Tuesday, November 27, 2012

Why people matter and so does the shape of your office

https://www.mckinseyquarterly.com/Strategy/Innovation/Innovation_lessons_from_Pixar_An_interview_with_Oscar-winning_director_Brad_Bird_2127  (registration required)

The McKinsey article, Innovation lessons from Pixar: An Interview With Oscar-Winning Director Brad Bird, struck me as the rare business article that has value.

In my own experience of managing teams and developers, I have believed that morale counts. Involving teams and creating enthusiasm is magical in its impact. I recall talking with a friend, John Plank, who has directed over 50 Broadway and off-Broadway shows. He commented to me that, "Direction is not about telling people what to do. Rather it is about assembling the right team. With the right team magic happens." This is an insight that most people miss. A CEO's role is typically more about assembling and motivating the right team. Nowhere is this more true than in high tech companies where judgment about highly specialized and changing technologies needs to be integrated with changing market needs.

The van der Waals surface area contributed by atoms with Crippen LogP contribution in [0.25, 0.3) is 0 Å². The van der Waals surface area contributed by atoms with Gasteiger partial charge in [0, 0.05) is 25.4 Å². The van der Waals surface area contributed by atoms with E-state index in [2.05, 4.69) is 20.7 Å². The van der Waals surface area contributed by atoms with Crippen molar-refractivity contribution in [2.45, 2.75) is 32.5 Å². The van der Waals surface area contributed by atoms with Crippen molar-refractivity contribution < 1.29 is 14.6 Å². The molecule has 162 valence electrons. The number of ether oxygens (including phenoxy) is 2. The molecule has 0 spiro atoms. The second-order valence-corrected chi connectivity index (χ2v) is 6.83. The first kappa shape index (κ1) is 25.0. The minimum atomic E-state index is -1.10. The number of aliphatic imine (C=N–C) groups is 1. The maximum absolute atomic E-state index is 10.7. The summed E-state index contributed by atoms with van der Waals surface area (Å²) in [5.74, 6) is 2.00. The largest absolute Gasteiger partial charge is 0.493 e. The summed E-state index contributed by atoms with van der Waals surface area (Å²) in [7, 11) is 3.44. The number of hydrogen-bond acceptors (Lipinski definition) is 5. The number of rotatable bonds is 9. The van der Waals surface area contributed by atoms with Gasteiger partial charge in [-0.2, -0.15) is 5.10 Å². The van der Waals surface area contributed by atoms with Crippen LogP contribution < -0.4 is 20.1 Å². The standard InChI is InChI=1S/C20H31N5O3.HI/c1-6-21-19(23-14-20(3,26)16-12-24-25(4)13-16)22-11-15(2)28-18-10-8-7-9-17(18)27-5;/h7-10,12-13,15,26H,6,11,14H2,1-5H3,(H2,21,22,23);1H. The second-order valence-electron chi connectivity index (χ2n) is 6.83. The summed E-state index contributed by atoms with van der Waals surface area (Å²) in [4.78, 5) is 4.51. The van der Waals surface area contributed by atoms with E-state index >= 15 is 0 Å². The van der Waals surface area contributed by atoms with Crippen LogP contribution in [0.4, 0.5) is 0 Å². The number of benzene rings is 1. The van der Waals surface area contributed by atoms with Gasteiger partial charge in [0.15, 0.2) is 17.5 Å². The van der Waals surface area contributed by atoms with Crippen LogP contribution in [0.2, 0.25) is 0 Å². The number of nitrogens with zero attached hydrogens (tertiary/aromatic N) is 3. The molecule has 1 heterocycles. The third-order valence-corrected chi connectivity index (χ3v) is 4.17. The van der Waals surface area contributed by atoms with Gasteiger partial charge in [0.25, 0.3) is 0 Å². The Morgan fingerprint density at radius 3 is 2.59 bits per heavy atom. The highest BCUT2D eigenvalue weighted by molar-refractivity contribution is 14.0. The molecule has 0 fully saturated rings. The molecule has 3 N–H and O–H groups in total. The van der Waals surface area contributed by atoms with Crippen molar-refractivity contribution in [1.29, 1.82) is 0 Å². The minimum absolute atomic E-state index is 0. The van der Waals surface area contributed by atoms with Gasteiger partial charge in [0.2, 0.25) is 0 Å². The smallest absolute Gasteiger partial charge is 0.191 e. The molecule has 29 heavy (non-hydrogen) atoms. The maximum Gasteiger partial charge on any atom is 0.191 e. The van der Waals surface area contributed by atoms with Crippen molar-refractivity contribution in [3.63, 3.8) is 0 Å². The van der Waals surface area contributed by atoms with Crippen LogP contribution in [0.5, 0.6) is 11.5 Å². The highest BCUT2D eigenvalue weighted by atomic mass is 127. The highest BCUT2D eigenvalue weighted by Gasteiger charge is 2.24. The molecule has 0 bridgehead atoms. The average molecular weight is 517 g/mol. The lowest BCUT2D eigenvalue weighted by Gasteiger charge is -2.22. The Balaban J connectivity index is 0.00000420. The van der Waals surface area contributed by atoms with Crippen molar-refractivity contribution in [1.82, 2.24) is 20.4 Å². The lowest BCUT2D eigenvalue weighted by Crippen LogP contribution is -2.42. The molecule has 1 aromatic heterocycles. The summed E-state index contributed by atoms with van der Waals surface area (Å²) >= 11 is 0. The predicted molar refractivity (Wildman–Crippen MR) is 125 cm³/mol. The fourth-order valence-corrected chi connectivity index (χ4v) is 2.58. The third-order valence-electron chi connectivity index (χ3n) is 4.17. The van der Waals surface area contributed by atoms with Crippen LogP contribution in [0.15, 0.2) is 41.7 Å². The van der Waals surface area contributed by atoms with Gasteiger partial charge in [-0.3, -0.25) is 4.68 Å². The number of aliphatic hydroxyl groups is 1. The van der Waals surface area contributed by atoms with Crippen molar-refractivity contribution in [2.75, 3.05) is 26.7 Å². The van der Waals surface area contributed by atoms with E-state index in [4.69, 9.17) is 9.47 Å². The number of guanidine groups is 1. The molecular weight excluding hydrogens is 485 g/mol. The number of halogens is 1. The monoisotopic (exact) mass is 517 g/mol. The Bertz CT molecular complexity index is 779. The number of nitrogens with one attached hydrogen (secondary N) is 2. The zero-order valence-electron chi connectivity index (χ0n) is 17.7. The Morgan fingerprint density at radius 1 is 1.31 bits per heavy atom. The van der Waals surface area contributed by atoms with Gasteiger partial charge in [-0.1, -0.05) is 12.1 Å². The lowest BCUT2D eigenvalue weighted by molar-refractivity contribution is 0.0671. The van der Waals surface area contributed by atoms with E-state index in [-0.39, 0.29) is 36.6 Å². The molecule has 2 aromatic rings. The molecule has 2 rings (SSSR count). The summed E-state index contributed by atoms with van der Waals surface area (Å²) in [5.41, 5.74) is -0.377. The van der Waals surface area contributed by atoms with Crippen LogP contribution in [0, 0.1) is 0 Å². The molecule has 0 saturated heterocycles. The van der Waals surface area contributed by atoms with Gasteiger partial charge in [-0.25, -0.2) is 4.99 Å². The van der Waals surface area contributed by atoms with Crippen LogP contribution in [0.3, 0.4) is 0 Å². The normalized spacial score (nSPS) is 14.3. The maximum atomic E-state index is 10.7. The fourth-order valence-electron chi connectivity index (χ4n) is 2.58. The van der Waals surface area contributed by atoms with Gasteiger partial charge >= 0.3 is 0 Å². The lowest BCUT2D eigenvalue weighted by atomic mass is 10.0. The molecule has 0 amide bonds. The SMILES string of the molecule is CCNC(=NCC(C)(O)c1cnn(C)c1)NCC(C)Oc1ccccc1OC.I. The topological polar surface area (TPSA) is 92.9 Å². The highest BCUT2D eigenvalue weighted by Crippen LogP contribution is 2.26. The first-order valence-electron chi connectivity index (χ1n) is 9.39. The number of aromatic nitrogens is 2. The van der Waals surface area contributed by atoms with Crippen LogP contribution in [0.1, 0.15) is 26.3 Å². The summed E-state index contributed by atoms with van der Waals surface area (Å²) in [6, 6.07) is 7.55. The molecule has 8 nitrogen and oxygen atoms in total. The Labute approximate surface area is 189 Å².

Like any good CEO, Bird has the experience to look at problems from many perspectives. A good CEO must not run from technology. He must relish it and he must understand how technologies are developed, how features are prioritized and traded off against other features.

Other writing about Pixar have suggested that it was located in Emeryville to keep the notoriously hands-on (some would say interfering) Steve Jobs from wrecking the company. But the interesting insight from this interview is the role of the office space and architecture. Unsurprisingly to me, but surprisingly to many in Silicon Valley, giving private offices to developers increases productivity (research suggests that interruptions to a developer when he is deep in a problem may cause a 45 minute or more delay before he or she can return to the same level of involvement in the problem space). But importantly, mechanisms such as creating traffic to a central location and creation of interactions with others is also important. Cross training in apparently irrelevant skills to a current task also has both short term value (creating interactions with different skilled people) and long term value (creating more interesting, skilled and capable people as employees), besides the obvious benefits of exciting employees, keeping them involved and growing.

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